Building a business entirely on top of someone else's is usually a bad idea

After last week's news on Beeper, the Android app that plans to unify native cross-platform messaging in one single application, that Apple cut their access to iMessage, I reflected on my time at oratio where we built our own WhatsApp Business API years before Facebook/Meta released their official API to give businesses access to WhatsApp.

Apple cuts off Beeper Mini’s access after launch of service that brought iMessage to Android | TechCrunch
Was it too good to be true? Beeper, the startup that reverse-engineered iMessage to bring blue bubble texts to Android users, is experiencing an outage,

It was a wonderful exercise to think of new ways to build something people really wanted – a method for businesses to better connect with their customers through messaging.

And we were able to give it to them.

The positive aspect of building your product within an existing eco-system is that you can quickly release it to users and gain momentum. If it addresses a real problem, it can catch on fast, as distribution becomes less of a challenge.

However, the downside is that you end up relinquishing control over many important aspects of your product to the platform operator, who may have their own interests.

In fact, we've recently seen the negative consequences of this when X, the company formerly known as Twitter, made API access so expensive that many third-party developers were forced to shut down.

Twitter announces new API pricing, posing a challenge for small developers
Free, basic, and enterprise tiers are offered.

In my opinion, finding a compromise between tapping into existing eco-systems and maintaining independence is key to building a successful, long-lasting business.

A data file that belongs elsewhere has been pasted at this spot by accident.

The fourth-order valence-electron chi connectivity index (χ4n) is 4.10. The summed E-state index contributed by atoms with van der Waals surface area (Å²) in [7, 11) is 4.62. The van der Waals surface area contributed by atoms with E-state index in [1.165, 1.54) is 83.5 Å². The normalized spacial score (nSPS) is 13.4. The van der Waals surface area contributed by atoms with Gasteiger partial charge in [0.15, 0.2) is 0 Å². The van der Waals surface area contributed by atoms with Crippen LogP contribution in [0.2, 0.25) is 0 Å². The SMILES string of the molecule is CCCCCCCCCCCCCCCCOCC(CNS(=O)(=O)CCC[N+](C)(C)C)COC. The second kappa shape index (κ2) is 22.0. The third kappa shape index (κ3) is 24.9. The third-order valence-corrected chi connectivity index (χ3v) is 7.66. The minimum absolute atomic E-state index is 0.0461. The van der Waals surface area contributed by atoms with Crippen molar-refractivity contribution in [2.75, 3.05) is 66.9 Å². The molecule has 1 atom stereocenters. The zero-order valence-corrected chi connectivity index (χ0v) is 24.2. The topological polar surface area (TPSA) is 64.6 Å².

See below the post that first appeared on my LinkedIn profile.

📲 Did you know that in 2015 we built our own WhatsApp Business API?

Last week, Beeper – the company behind Pebble founder Eric Migicovsky - released a native app that would bring Apple iMessage to Android (the famous "blue bubbles"). To achieve this, they reverse engineered the iMessage protocol. Only a few days later, Apple cut access to Beeper.

To me, this does not come as a surprise 😉

I’m closely following the messaging industry and this recent event reminded me of when we built our own WhatsApp Business API years before Facebook/Meta provided one. However, instead of reverse engineering the protocol, we emulated end-user devices.

A few insights:

  • We used 100+ virtual Android devices on over a dozen Hetzner servers
  • We remote controlled them via QA testing apps and a custom CLI tool
  • Virtual phone numbers were not allowed, so we bought a total of 120 physical SIM cards at supermarkets
  • It worked extremely well and was at times the most reliable WhatsApp Business API on the market with on average only <2 seconds message delay
  • We never got caught by WhatsApp, but with dozens of businesses signing up every week, we had troubles scaling the service

It was an amazing time 🌟

We hacked together this product and worked with partners such as Uber in all of Latin America, Danone in UK & Ireland, Bohoo/Pretty Little Thing in the UK, the United Nations in Switzerland and many more.

However, one of my take-aways is that when you build a product on top of someone else’s product and infrastructure, you eventually give up all of your control.

We learned this the hard way when – to no one's surprise – WhatsApp eventually started working on a Business API which in my opinion is still inferior to what we built ourselves almost nine years ago.

S/O to the former oratio engineering team David Pichsenmeister René Tanczos Piotr Galar

Bernhard Hauser on LinkedIn: #whatsapp #beeper #apple #imessage #platforms #messaging #b2b #saas
📲 Did you know that in 2015 we built our own WhatsApp Business API? Last week, Beeper – the company behind Pebble founder Eric Migicovsky - released a native…

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